Let's go back to our first example with Patrick trying to sell his house. Patrick put his home back up for sale. He distributed flyers and created a new online advertisement. A few weeks later, a real estate agent approached him. She had a client that was interested in Patrick's house. The real estate agent presented a written offer for the house. In the offer, the prospective buyer offered $155,000 for the home. The buyer possessed the capacity to enter into a contract. Patrick was hoping to get $160,000 for his home and wrote on the contract that he would accept $160,000 instead. In this situation, Patrick made a counteroffer. The real estate agent presented the counteroffer to her client and the counteroffer was accepted. This was an enforceable contract. An offer was made for the house, with $155,000 being the original consideration, a counteroffer was made by Patrick, and that was accepted. Both parties had capacity to enter into the contract and the contract was for a lawful purpose (the sale of real estate).
Let's take a look at another example. Marlo was a salesman. He sold a variety of products both in person and online. After twenty years of running his business, he realized that he was not going to have enough money to retire. In an attempt to make extra money, he started selling drugs on the side. A 20-year-old client offered Marlo $150 for an ounce of marijuana. Marlo accepted the offer and received $150 in exchange for the marijuana. If the client gave Marlo $20 less than the $150 originally agreed upon, Marlo would not be able to enforce the contract. That's because the contract was not for a lawful purpose. Marlo would not have any form of recourse to get the $20 owed to him. While the elements of offer, acceptance, capacity, and consideration were present, the element of lawful purpose was not present.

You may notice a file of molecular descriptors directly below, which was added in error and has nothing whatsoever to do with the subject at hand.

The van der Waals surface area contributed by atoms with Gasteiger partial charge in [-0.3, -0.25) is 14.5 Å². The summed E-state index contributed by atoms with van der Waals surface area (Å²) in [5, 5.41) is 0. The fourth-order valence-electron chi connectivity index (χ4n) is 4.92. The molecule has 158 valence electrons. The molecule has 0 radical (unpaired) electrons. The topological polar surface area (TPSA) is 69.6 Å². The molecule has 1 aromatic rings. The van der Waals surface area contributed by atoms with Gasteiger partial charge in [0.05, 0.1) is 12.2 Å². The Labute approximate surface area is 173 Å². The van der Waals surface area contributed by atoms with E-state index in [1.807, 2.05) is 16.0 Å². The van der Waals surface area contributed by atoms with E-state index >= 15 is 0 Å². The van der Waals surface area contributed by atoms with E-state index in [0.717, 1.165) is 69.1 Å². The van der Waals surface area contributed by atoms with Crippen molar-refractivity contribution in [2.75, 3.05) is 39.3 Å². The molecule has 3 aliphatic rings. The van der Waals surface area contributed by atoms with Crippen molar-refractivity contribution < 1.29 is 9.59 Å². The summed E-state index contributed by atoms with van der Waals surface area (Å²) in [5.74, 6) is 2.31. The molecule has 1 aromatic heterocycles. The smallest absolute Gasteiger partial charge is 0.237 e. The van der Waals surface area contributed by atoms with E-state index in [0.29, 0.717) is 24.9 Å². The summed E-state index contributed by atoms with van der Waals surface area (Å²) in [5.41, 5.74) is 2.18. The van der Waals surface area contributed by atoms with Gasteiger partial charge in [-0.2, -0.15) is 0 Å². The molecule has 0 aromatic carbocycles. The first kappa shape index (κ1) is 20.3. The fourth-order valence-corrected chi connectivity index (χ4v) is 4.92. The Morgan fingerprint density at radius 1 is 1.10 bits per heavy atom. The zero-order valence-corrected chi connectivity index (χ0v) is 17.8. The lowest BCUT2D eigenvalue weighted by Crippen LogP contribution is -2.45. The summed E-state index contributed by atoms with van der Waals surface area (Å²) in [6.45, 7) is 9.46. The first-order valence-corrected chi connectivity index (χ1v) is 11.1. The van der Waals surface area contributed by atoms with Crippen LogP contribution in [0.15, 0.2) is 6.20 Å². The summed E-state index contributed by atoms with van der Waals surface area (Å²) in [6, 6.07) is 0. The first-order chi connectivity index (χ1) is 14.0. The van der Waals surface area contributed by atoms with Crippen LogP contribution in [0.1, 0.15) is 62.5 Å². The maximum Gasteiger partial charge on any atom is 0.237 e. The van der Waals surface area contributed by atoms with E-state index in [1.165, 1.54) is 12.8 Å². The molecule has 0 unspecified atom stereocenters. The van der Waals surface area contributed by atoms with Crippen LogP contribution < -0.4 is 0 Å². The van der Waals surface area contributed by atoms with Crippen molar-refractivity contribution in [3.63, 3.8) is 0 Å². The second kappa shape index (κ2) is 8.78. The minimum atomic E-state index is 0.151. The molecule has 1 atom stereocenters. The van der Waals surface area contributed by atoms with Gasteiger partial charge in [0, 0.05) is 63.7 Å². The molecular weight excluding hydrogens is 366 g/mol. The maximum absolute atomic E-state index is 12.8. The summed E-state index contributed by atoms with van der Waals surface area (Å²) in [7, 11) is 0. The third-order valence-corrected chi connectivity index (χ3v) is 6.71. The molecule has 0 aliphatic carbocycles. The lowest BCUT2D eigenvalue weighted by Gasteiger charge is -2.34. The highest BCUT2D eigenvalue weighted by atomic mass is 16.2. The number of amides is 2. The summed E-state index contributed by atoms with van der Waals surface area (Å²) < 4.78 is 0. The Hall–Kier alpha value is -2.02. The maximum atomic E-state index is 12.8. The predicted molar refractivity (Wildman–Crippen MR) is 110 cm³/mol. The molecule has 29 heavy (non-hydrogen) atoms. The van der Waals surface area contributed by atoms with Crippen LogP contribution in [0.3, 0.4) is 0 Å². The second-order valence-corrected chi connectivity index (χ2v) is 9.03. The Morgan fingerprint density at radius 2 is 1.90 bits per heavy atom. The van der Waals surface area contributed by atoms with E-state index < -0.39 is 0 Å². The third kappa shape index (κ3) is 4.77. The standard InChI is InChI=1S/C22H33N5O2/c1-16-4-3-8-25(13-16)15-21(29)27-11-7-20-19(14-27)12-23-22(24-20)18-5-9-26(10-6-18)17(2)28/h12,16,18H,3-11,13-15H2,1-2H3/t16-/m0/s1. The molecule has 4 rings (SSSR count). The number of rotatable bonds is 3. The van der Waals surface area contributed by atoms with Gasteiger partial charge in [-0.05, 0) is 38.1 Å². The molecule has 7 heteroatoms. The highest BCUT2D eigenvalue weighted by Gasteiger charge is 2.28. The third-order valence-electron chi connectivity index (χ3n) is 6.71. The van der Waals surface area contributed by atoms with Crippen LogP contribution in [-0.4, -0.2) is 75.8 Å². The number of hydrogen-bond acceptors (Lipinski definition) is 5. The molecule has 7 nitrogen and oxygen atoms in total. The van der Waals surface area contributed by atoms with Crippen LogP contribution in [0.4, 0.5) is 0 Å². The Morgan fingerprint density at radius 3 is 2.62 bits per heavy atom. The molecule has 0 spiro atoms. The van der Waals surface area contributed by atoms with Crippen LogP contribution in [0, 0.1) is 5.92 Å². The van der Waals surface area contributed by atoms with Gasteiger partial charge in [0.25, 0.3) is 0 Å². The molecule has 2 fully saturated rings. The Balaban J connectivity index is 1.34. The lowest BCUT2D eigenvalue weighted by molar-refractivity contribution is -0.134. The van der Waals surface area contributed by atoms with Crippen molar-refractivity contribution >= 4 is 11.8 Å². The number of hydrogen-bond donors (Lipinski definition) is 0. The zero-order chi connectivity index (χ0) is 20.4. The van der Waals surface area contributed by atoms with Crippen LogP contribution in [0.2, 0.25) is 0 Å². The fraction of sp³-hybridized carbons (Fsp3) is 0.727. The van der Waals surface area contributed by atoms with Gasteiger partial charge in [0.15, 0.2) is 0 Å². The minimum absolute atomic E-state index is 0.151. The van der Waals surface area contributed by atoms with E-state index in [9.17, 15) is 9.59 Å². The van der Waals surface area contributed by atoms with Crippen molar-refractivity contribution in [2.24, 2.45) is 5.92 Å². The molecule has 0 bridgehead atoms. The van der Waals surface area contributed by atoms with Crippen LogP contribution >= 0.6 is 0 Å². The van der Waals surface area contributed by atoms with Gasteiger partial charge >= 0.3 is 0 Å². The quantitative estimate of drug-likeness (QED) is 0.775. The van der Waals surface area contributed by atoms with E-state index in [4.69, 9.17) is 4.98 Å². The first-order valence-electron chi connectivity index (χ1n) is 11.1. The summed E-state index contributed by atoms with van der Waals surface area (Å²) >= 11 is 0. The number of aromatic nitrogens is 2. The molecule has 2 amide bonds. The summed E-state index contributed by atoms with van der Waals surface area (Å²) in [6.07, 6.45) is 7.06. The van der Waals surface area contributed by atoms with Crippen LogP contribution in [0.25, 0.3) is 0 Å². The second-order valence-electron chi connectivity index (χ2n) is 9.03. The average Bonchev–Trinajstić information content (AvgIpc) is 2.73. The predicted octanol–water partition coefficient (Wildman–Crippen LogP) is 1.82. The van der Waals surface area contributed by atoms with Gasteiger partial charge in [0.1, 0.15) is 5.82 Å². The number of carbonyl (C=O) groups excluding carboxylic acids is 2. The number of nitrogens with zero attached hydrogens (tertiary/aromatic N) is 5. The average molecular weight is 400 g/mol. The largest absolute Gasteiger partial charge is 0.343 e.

Let's take a few moments to review what we've learned about the five essential elements of enforceable contracts. First and most simply, a contract is an agreement between two or more competent parties that is legally binding. It can be spoken or implied, and is usually in writing. If a contract is enforceable then the parties to the contract can be compelled to perform as they agreed to in the contract.
There are five essential elements in a contract which include the following: offer, which is a promise and a demand of some sort; acceptance, which is the agreement to the terms of the offer presented; consideration, which is what is actually presented in exchange for the something in the contract; capacity, which requires that a party that is entering into a contract actually be able to enter into that contract; and lawful purpose, which is the final element of the contract that requires that the contract in question be for a legal purpose and not for an illegal purpose. If all five elements don't exist, then the contract isn't enforceable.
Common issues that would cause a contract to be unenforceable would be minors attempting to enter into a contract, because a minor lacks capacity, and a contract involving an unlawful purpose, such as the sale of illegal drugs.
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Back To CourseReal Estate Training
6 chapters | 55 lessons